Menu
Oracle and NetSuite: Longtime 'sweethearts' united at last

Oracle and NetSuite: Longtime 'sweethearts' united at last

'What took Oracle so long?' one analyst wonders as software giant announces acquisition

Oracle's US$9.3 billion purchase of NetSuite may be the most anticipated acquisition in the history of enterprise software.

"It’s like the high school sweethearts you always knew would get married but they had to get through four years of college first," said analyst Frank Scavo, president of Strativa.

There's no denying the two companies share a long history. Not only was Oracle chairman and chief technology officer Larry Ellison an early backer of NetSuite, but both NetSuite founder Evan Goldberg and CEO Zach Nelson spent time at Oracle.

"There's a lot of Oracle DNA in the company," Nelson admitted in an interview late last year.

"The only question in my mind is what took Oracle so long?" Scavo said.

Oracle might have gotten a cheaper price than the $9.3 billion it's paying if it had made its bid back in February, when NetSuite's shares were trading below $60, Scavo said.

But there's little doubt the investment could pay off handsomely. In terms of sheer numbers, Oracle will now have the largest installed base of pure-cloud ERP customers, Scavo said, and "many of these are smaller businesses, where Oracle has not had a strong presence."

NetSuite brings Oracle almost $800 million in revenue as well as an expanded market share, agreed Ray Wang, founder and principal analyst with Constellation Research. The purchase also keeps NetSuite "in the family" and prevents competitors from encroaching on Oracle's market.

Perhaps even more important, the acquisition will help fill in gaps in Oracle's cloud offerings -- an area where it's been struggling to catch up after a late start.

"NetSuite's core has been strong in manufacturing, retail, commerce, and professional services," Wang said. "While Oracle addresses these products in an on-premises model, NetSuite's cloud approach fills holes in Oracle’s cloud strategy in key verticals."

Oracle's cloud reputation is still weak, so by buying NetSuite, it gets not just cloud assets and skills, but "a firm with a reputation of being very good at 'things cloud,'” said Rob Enderle, principal analyst with Enderle Group. "It should result in Oracle being considered a far stronger cloud player."

In general, existing NetSuite customers needn't worry, Wang said.

"Oracle has had a good history with post-merger integration," he said. "NetSuite will be able to take advantage of many of Oracle’s technical assets and customers can expect to benefit from the synergies."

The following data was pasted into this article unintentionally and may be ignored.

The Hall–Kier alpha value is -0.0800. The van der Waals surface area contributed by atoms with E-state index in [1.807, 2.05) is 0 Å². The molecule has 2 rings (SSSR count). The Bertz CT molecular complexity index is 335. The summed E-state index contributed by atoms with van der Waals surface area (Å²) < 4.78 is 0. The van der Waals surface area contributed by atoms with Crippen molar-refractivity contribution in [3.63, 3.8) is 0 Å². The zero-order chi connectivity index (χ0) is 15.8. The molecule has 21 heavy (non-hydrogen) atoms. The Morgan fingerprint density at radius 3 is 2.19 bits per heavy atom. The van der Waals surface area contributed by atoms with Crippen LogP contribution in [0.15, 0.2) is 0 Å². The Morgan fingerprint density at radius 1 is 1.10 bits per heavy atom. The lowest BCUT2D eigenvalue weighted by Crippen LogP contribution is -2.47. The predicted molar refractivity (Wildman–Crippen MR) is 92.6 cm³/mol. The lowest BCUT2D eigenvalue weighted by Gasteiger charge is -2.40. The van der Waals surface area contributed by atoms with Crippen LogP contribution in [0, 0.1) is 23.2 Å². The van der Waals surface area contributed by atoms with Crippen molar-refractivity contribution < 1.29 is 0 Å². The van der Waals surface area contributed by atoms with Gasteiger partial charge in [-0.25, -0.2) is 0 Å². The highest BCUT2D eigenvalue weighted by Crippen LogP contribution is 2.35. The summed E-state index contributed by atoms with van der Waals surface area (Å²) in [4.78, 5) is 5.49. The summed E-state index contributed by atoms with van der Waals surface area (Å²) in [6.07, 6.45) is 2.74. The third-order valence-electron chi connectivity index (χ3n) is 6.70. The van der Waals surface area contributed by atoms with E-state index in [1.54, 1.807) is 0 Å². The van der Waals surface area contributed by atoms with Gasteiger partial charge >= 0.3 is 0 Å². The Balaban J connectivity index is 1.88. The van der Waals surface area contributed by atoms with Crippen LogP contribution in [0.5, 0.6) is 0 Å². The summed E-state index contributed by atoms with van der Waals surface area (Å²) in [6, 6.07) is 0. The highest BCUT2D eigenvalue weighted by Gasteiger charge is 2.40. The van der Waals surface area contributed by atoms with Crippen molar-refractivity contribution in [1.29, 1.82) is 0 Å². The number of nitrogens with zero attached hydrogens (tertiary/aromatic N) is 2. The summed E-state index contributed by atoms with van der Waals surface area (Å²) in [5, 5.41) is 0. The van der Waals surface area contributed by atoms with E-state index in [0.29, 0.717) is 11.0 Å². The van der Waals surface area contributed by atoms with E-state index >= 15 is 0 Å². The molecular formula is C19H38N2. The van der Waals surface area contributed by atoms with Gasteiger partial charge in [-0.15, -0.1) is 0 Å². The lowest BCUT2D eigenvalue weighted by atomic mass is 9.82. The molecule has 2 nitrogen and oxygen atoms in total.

One thing customers should try to do soon is renew contracts with more favorable terms before Oracle takes over, he suggested.

"Companies making acquisitions often raise prices to pay for them," he explained. "We always tell companies to renegotiate their contract if they like their current terms -- you want to lock in what you have."

Partners, meanwhile, can expect some changes. NetSuite's partner program is "friendlier" than Oracle's is, Wang said, so it would be in NetSuite partners' interest to lobby Oracle to keep those programs separate.

Oracle declined to comment for this story. NetSuite did not respond to a request for comment.

NetSuite on Thursday also announced financial results for its second quarter, including revenue of $230.8 million, up 30 percent over the same period last year. The California-based company has offices in Australia, Canada, the Czech Republic, Hong Kong, Japan, the Netherlands, Singapore, Spain, Thailand, the Philippines, Uruguay and the U.K.


Follow Us

Join the New Zealand Reseller News newsletter!

Error: Please check your email address.

Featured

Slideshows

Kiwi channel comes together for another round of After Hours

Kiwi channel comes together for another round of After Hours

The channel came together for another round of After Hours, with a bumper crowd of distributors, vendors and partners descending on The Jefferson in Auckland. Photos by Maria Stefina.​

Kiwi channel comes together for another round of After Hours
Consegna comes to town with AWS cloud offerings launch in Auckland

Consegna comes to town with AWS cloud offerings launch in Auckland

Emerging start-up Consegna has officially launched its cloud offerings in the New Zealand market, through a kick-off event held at Seafarers Building in Auckland.​ Founded in June 2016, the Auckland-based business is backed by AWS and supported by a global team of cloud specialists, leveraging global managed services partnerships with Rackspace locally.

Consegna comes to town with AWS cloud offerings launch in Auckland
Veritas honours top performing trans-Tasman partners

Veritas honours top performing trans-Tasman partners

Veritas honoured its top performing partners across the channel in Australia and New Zealand, recognising innovation and excellence on both sides of the Tasman. Revealed under the Vivid lights in Sydney, Intalock claimed the coveted Partner of the Year 2017 (Pacific) award, with Data#3 acknowledged for 12 months of strong growth across the market. Meanwhile, Datacom took home the New Zealand honours, with Global Storage and Insentra winning service provider and consulting awards respectively. Dicker Data was recognised as the standout distributor of the year, while Hitachi Data Systems claimed the alliance partner award. Photos by Bob Seary.

Veritas honours top performing trans-Tasman partners
Show Comments